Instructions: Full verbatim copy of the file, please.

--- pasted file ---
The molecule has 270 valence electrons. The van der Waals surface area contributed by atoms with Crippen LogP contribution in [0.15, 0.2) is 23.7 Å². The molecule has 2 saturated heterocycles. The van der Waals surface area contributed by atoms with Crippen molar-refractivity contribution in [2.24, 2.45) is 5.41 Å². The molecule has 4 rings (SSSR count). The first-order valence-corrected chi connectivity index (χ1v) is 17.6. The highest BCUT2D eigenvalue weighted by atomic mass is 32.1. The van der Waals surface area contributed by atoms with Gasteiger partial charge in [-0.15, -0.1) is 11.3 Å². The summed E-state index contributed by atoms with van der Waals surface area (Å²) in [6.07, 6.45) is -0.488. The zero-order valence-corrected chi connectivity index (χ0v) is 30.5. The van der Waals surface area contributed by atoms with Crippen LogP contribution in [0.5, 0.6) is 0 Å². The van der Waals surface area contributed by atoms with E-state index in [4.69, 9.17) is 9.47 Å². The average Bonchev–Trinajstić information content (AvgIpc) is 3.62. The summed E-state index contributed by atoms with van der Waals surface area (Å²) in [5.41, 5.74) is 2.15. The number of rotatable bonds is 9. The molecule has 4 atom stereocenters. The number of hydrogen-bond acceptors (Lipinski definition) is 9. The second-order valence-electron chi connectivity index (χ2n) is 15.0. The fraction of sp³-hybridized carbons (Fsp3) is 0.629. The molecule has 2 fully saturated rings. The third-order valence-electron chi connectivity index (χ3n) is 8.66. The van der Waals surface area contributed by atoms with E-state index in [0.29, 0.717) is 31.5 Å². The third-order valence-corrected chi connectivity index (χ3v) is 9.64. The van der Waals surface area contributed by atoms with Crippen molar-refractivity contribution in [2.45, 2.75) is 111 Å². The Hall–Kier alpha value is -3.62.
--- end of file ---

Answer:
The molecule has 270 valence electrons. The van der Waals surface area contributed by atoms with Crippen LogP contribution in [0.15, 0.2) is 23.7 Å². The molecule has 2 saturated heterocycles. The van der Waals surface area contributed by atoms with Crippen molar-refractivity contribution in [2.24, 2.45) is 5.41 Å². The molecule has 4 rings (SSSR count). The first-order valence-corrected chi connectivity index (χ1v) is 17.6. The highest BCUT2D eigenvalue weighted by atomic mass is 32.1. The van der Waals surface area contributed by atoms with Gasteiger partial charge in [-0.15, -0.1) is 11.3 Å². The summed E-state index contributed by atoms with van der Waals surface area (Å²) in [6.07, 6.45) is -0.488. The zero-order valence-corrected chi connectivity index (χ0v) is 30.5. The van der Waals surface area contributed by atoms with Crippen LogP contribution in [0.5, 0.6) is 0 Å². The van der Waals surface area contributed by atoms with E-state index in [4.69, 9.17) is 9.47 Å². The average Bonchev–Trinajstić information content (AvgIpc) is 3.62. The summed E-state index contributed by atoms with van der Waals surface area (Å²) in [5.41, 5.74) is 2.15. The number of rotatable bonds is 9. The molecule has 4 atom stereocenters. The number of hydrogen-bond acceptors (Lipinski definition) is 9. The second-order valence-electron chi connectivity index (χ2n) is 15.0. The fraction of sp³-hybridized carbons (Fsp3) is 0.629. The molecule has 2 fully saturated rings. The third-order valence-electron chi connectivity index (χ3n) is 8.66. The van der Waals surface area contributed by atoms with E-state index in [0.29, 0.717) is 31.5 Å². The third-order valence-corrected chi connectivity index (χ3v) is 9.64. The van der Waals surface area contributed by atoms with Crippen molar-refractivity contribution in [2.45, 2.75) is 111 Å². The Hall–Kier alpha value is -3.62.